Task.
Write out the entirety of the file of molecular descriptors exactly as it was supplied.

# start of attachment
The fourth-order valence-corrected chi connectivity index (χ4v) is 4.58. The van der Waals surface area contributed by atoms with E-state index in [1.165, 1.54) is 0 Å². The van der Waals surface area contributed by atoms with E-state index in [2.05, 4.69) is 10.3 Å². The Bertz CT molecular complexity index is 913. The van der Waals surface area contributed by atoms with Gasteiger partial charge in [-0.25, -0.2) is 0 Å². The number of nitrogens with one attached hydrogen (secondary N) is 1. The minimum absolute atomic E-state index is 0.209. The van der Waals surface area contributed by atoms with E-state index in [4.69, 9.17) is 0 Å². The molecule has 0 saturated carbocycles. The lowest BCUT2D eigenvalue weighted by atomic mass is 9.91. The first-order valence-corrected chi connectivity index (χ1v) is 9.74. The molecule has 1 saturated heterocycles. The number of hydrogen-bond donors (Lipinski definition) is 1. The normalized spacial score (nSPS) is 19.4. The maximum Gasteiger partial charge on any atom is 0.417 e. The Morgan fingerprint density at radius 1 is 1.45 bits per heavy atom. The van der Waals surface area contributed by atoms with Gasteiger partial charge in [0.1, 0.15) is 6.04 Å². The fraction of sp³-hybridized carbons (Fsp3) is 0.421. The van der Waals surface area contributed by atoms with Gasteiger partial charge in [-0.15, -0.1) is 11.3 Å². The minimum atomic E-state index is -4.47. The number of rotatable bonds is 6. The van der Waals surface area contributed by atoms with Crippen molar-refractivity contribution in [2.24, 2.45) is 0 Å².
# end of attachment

The fourth-order valence-corrected chi connectivity index (χ4v) is 4.58. The van der Waals surface area contributed by atoms with E-state index in [1.165, 1.54) is 0 Å². The van der Waals surface area contributed by atoms with E-state index in [2.05, 4.69) is 10.3 Å². The Bertz CT molecular complexity index is 913. The van der Waals surface area contributed by atoms with Gasteiger partial charge in [-0.25, -0.2) is 0 Å². The number of nitrogens with one attached hydrogen (secondary N) is 1. The minimum absolute atomic E-state index is 0.209. The van der Waals surface area contributed by atoms with E-state index in [4.69, 9.17) is 0 Å². The molecule has 0 saturated carbocycles. The lowest BCUT2D eigenvalue weighted by atomic mass is 9.91. The first-order valence-corrected chi connectivity index (χ1v) is 9.74. The molecule has 1 saturated heterocycles. The number of hydrogen-bond donors (Lipinski definition) is 1. The normalized spacial score (nSPS) is 19.4. The maximum Gasteiger partial charge on any atom is 0.417 e. The Morgan fingerprint density at radius 1 is 1.45 bits per heavy atom. The van der Waals surface area contributed by atoms with Gasteiger partial charge in [0.1, 0.15) is 6.04 Å². The fraction of sp³-hybridized carbons (Fsp3) is 0.421. The van der Waals surface area contributed by atoms with Gasteiger partial charge in [-0.15, -0.1) is 11.3 Å². The minimum atomic E-state index is -4.47. The number of rotatable bonds is 6. The van der Waals surface area contributed by atoms with Crippen molar-refractivity contribution in [2.24, 2.45) is 0 Å².